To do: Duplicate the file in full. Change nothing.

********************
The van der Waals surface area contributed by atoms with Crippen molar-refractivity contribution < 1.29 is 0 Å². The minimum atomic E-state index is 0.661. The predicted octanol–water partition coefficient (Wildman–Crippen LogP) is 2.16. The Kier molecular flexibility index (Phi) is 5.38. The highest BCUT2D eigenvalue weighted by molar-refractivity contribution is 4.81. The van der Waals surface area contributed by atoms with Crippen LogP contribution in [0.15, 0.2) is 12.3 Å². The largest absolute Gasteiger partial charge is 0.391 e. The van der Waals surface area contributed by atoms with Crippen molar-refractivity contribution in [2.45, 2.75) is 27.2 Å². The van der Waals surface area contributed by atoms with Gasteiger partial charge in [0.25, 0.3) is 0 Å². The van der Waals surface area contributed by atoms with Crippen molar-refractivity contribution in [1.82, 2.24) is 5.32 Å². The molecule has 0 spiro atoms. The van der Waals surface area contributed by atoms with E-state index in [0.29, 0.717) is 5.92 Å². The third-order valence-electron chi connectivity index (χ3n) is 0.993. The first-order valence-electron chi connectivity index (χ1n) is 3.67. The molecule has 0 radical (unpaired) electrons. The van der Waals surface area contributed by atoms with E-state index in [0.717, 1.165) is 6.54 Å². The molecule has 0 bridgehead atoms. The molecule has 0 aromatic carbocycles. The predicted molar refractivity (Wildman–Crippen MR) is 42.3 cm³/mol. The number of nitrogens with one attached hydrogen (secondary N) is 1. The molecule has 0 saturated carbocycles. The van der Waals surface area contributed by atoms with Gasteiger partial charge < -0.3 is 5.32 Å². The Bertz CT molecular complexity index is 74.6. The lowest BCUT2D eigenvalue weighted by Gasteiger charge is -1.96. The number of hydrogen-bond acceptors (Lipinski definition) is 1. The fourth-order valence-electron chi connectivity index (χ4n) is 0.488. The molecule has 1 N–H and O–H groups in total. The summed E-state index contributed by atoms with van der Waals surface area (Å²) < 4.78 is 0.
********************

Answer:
The van der Waals surface area contributed by atoms with Crippen molar-refractivity contribution < 1.29 is 0 Å². The minimum atomic E-state index is 0.661. The predicted octanol–water partition coefficient (Wildman–Crippen LogP) is 2.16. The Kier molecular flexibility index (Phi) is 5.38. The highest BCUT2D eigenvalue weighted by molar-refractivity contribution is 4.81. The van der Waals surface area contributed by atoms with Crippen LogP contribution in [0.15, 0.2) is 12.3 Å². The largest absolute Gasteiger partial charge is 0.391 e. The van der Waals surface area contributed by atoms with Crippen molar-refractivity contribution in [2.45, 2.75) is 27.2 Å². The van der Waals surface area contributed by atoms with Gasteiger partial charge in [0.25, 0.3) is 0 Å². The van der Waals surface area contributed by atoms with Crippen molar-refractivity contribution in [1.82, 2.24) is 5.32 Å². The molecule has 0 spiro atoms. The van der Waals surface area contributed by atoms with E-state index in [0.29, 0.717) is 5.92 Å². The third-order valence-electron chi connectivity index (χ3n) is 0.993. The first-order valence-electron chi connectivity index (χ1n) is 3.67. The molecule has 0 radical (unpaired) electrons. The van der Waals surface area contributed by atoms with E-state index in [0.717, 1.165) is 6.54 Å². The molecule has 0 bridgehead atoms. The molecule has 0 aromatic carbocycles. The predicted molar refractivity (Wildman–Crippen MR) is 42.3 cm³/mol. The number of nitrogens with one attached hydrogen (secondary N) is 1. The molecule has 0 saturated carbocycles. The van der Waals surface area contributed by atoms with Gasteiger partial charge < -0.3 is 5.32 Å². The Bertz CT molecular complexity index is 74.6. The lowest BCUT2D eigenvalue weighted by Gasteiger charge is -1.96. The number of hydrogen-bond acceptors (Lipinski definition) is 1. The fourth-order valence-electron chi connectivity index (χ4n) is 0.488. The molecule has 1 N–H and O–H groups in total. The summed E-state index contributed by atoms with van der Waals surface area (Å²) < 4.78 is 0.